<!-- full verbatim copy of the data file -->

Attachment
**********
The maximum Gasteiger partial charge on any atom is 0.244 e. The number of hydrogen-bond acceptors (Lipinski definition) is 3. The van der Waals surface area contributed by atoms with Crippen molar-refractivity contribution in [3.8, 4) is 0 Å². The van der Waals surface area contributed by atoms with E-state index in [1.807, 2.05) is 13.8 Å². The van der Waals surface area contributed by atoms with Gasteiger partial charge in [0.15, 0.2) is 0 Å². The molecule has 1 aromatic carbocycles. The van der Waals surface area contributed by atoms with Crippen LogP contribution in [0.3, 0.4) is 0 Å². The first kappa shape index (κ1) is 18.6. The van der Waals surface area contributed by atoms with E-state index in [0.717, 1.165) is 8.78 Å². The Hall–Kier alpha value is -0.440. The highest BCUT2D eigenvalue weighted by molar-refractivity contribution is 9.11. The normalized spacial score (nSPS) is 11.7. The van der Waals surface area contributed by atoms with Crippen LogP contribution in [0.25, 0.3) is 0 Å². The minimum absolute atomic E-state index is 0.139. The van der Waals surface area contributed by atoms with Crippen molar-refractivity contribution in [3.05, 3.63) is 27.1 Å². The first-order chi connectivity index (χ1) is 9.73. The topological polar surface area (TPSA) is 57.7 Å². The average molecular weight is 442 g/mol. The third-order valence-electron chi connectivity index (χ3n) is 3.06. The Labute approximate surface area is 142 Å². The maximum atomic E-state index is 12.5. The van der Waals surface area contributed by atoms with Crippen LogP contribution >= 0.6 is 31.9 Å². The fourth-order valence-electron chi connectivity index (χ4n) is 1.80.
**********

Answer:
The maximum Gasteiger partial charge on any atom is 0.244 e. The number of hydrogen-bond acceptors (Lipinski definition) is 3. The van der Waals surface area contributed by atoms with Crippen molar-refractivity contribution in [3.8, 4) is 0 Å². The van der Waals surface area contributed by atoms with E-state index in [1.807, 2.05) is 13.8 Å². The van der Waals surface area contributed by atoms with Gasteiger partial charge in [0.15, 0.2) is 0 Å². The molecule has 1 aromatic carbocycles. The van der Waals surface area contributed by atoms with Crippen LogP contribution in [0.3, 0.4) is 0 Å². The first kappa shape index (κ1) is 18.6. The van der Waals surface area contributed by atoms with E-state index in [0.717, 1.165) is 8.78 Å². The Hall–Kier alpha value is -0.440. The highest BCUT2D eigenvalue weighted by molar-refractivity contribution is 9.11. The normalized spacial score (nSPS) is 11.7. The van der Waals surface area contributed by atoms with Crippen LogP contribution in [0.25, 0.3) is 0 Å². The minimum absolute atomic E-state index is 0.139. The van der Waals surface area contributed by atoms with Crippen molar-refractivity contribution in [3.05, 3.63) is 27.1 Å². The first-order chi connectivity index (χ1) is 9.73. The topological polar surface area (TPSA) is 57.7 Å². The average molecular weight is 442 g/mol. The third-order valence-electron chi connectivity index (χ3n) is 3.06. The Labute approximate surface area is 142 Å². The maximum atomic E-state index is 12.5. The van der Waals surface area contributed by atoms with Crippen LogP contribution >= 0.6 is 31.9 Å². The fourth-order valence-electron chi connectivity index (χ4n) is 1.80.